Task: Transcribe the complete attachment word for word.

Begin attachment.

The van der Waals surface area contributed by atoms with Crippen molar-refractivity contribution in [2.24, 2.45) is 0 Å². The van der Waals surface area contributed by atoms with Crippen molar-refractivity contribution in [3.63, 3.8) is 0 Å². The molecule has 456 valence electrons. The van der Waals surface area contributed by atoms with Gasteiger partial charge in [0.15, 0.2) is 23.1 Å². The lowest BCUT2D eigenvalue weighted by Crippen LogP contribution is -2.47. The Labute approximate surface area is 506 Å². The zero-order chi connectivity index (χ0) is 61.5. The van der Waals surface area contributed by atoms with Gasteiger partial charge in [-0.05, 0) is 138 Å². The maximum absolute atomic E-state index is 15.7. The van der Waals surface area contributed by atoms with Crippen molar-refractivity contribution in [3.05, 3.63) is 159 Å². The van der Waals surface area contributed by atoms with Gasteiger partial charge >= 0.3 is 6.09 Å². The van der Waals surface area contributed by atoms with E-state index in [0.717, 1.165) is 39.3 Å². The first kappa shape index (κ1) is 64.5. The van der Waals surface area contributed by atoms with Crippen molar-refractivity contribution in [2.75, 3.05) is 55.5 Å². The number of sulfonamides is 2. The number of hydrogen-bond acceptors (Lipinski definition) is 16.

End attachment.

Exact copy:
The van der Waals surface area contributed by atoms with Crippen molar-refractivity contribution in [2.24, 2.45) is 0 Å². The van der Waals surface area contributed by atoms with Crippen molar-refractivity contribution in [3.63, 3.8) is 0 Å². The molecule has 456 valence electrons. The van der Waals surface area contributed by atoms with Gasteiger partial charge in [0.15, 0.2) is 23.1 Å². The lowest BCUT2D eigenvalue weighted by Crippen LogP contribution is -2.47. The Labute approximate surface area is 506 Å². The zero-order chi connectivity index (χ0) is 61.5. The van der Waals surface area contributed by atoms with Gasteiger partial charge in [-0.05, 0) is 138 Å². The maximum absolute atomic E-state index is 15.7. The van der Waals surface area contributed by atoms with Crippen molar-refractivity contribution in [3.05, 3.63) is 159 Å². The van der Waals surface area contributed by atoms with Gasteiger partial charge >= 0.3 is 6.09 Å². The van der Waals surface area contributed by atoms with E-state index in [0.717, 1.165) is 39.3 Å². The first kappa shape index (κ1) is 64.5. The van der Waals surface area contributed by atoms with Crippen molar-refractivity contribution in [2.75, 3.05) is 55.5 Å². The number of sulfonamides is 2. The number of hydrogen-bond acceptors (Lipinski definition) is 16.